Poland has dramatically increased its defense acquisitions during the past few months, mainly from US and South Korean suppliers. Principally driven by the situation in Ukraine, this recent shopping spree is nevertheless in line with the strategy implemented during the past decade, as Poland has been almost systematically allocating 2% or more of its GDP to defense since 2015. But the recent situation also confirms that the country does not intend to rely on European partners to modernize its armed forces.
A goal of Polish military resurgence
In many ways, 2022 will be recognized as a crucial year for Polish Defence reinforcement, mainly driven by the large-scale Russian invasion of Ukraine started in last February. However, a closer look reveals that Warsaw never really decelerated on its military efforts.
While most European countries enjoyed the so-called “peace dividend” at the end of the cold war, Poland kept on investing steadily for its defence. According to Stockholm International Peace Research Institute’s (SIPRI) data, Polish military expenditures have grown at a Compound Annual Growth Rate (CAGR) of 7.16% for the 1991-2021 period.
It was way more than France or Germany with CAGR of 1.53% and 1.37%, respectively. Overall, Poland is one of the few European countries that consistently allocated a significant part of its GDP to defense, with 2.12% in 2021 (amounting to $14,391million), a bit less than the U.K. but more than France, Germany or the Netherlands, for instance.
Most new orders go to United States….
In the past couple of years, several major orders had been unveiled by the Polish Ministry of Defense, among which: (indicated costs are estimates)
--$4.6bn order for 32 F-35As from Lockheed Martin;
--$5bn order for 250 M1A2 SEPv3 Abrams battle tanks from General Dynamics;
--$27 million for 300 second-hand Mine Resistant Ambush Protected (MRAP) Cougar 4x4 valued from the U.S. Army;
--$270 million order for 24 Bayraktar TB2 UAVs from Turkey’s Baykar; and
--$$2 billion for three Babcock’s Arrowhead 140 (AH140) frigates.
The Polish authorities have always considered their country to be at risk, especially on its eastern flank. This perception is certainly explainable by the very conflictive history Poland has born with Russia or the USSR as well as by the situation that had prevailed in Ukraine since the Maidan revolution of 2014 and Russia’s under-the-threshold armed response. Even more critical was the diplomatic crisis with Belarus at the end of 2021, in a sort of hybrid conflict hinged on migration flows manipulated by Minsk at the border of the two, threatening the internal security of Warsaw.
But since the launch of Moscow’s infamous “special military operation” against Ukraine, Poland investments in defense have skyrocketed.
Orders skyrocket since Ukraine war
On the one hand, the government of President Andrzej Duda keeps acquiring US military equipment:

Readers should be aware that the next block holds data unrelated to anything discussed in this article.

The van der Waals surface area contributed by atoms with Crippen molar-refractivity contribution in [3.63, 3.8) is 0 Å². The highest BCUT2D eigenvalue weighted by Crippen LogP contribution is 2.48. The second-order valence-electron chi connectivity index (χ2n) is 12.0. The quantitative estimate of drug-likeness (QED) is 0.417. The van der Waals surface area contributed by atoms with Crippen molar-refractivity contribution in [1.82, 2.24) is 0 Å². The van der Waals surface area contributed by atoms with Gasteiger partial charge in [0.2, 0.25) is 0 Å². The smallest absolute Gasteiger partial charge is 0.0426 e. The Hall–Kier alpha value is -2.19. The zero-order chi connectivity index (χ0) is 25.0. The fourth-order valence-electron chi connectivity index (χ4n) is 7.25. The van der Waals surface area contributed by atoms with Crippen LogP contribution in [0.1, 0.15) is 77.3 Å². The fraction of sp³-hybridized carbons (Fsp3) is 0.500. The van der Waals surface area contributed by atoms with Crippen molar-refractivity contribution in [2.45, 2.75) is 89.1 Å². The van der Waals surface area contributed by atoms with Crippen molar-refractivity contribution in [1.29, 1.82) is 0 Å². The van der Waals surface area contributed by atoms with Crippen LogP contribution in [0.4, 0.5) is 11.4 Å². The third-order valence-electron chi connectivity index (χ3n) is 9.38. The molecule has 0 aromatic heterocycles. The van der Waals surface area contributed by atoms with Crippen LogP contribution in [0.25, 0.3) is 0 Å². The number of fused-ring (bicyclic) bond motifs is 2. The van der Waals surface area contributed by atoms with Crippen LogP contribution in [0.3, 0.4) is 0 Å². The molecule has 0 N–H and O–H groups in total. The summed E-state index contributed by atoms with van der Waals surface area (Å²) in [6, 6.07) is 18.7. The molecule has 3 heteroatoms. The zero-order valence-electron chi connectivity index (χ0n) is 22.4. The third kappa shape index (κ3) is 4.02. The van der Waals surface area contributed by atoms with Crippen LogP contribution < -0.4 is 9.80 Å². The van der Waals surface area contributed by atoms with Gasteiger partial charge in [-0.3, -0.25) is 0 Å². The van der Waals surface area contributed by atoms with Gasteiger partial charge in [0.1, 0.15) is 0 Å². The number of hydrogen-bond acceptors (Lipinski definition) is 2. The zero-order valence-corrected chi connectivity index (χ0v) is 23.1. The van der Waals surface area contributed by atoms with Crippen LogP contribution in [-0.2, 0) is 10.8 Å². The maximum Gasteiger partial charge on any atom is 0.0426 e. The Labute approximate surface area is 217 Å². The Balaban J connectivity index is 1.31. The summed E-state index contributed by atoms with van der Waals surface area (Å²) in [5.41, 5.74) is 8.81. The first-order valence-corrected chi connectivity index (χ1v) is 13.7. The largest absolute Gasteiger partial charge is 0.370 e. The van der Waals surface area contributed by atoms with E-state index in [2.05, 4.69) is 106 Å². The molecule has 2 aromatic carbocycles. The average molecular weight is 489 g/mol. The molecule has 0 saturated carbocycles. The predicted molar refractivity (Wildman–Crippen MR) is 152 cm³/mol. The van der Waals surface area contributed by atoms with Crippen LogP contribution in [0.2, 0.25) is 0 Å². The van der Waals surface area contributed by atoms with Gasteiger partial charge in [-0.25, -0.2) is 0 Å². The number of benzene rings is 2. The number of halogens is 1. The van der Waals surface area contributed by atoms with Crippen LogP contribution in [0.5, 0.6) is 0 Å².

--43 additional new Abrams tanks (26 M88A2s and 17 M1110s) in April and 116 second-hand M1A1s added in July;
--an order for 500 High Mobility Artillery Rocket System (HIMARS) missiles launchers (following a $414 million order for 20 pieces back in 2019, under the Polish WR-300 HOMAR program) combined with the purchase of ATACMS missiles with a range of 300 km was announced in May;
-- 96 Boeing AH64Ev6 Apache Guardian were ordered a few days ago at a total costof $12bn, to replace the old Mi-24 Hind.
South Korea wins huge orders
On the other hand, Poland seeks to diversify its defence imports and (surprisingly) extend its commercial relationship with South Korean suppliers:
--Korea Aerospace Industries (KAI) was thus awarded a €3bn contract for the purchase of 48 F/A-50 and F/A-50PL Golden Eagle aircraft (“PL” standing for Polish specifications) to replace its old MiG-29s and Su-22s, which will be used for air policing missions instead of its F-16 and F-35A;
--1,000 K2PL Black Panther battle tanks for an unknown amount.
--Hanwha Defense landed contracts for 648 K9A1 Thunder self-propelled howitzers valued at $2.4bn, with the potential addition of several K239 Chunmoo rocket artillery systems.
Some analysts estimate that the total value of these Korean deals to reach $15 to $20bn, far exceeding the $7 billion value of all arms exported by South Korea in 2021.
Questioned about the increasing cooperation between Warsaw and Seoul, Łukasz Jurczyszyn, Director of Brussels Office of the Polish Institute of International Affairs (PISM), suggests that the good quality of technology, the equipment price and the experience South Korean obtained in these long-term conflicts with North Korea are the main reasons for Poland’s interest in a deeper cooperation.
The fact that the South Korean weapons sold to Poland use ammunition, components and systems that are NATO-interoperable is another reason that led to this choice. For example, the K2 tank’s main armament is a 120mm smooth bore gun – as mounted on the M1 Abrams and German Leopard II, and it uses the U.S. GPS system; its transmission is German-made, and its Identification Friend or Foe/Selective Identification Feature is compliant with NATO’s standards.
Besides, Poland, has to renew the legacy equipment it has donated to Ukraine. So far, military aid to Kyiv has encompassed well over 300 armored fighting vehicles (AFVs), including over 230 T-72M and T-72M1(R) battle tanks, as well as several PT-91 MBTs, and some 110 pieces of self-propelled guns and multiple rocket launchers, amongst a host of other weapon types.
Europe not totally missing out but remains a distant third
European manufacturers have not been totally neglected, as Italy’s Leonardo will provide 32 AW-149 helicopters for €1.1bn (jointly with its local subsidiary PZL), the French company CNIM won a €320mn contract for an undisclosed amount of PFM F3 military floating bridges, and MBDA is currently working with the Polish Armaments Group (PGZ) on the “Mala NAREW” air defense system, whose initial delivery takes place today.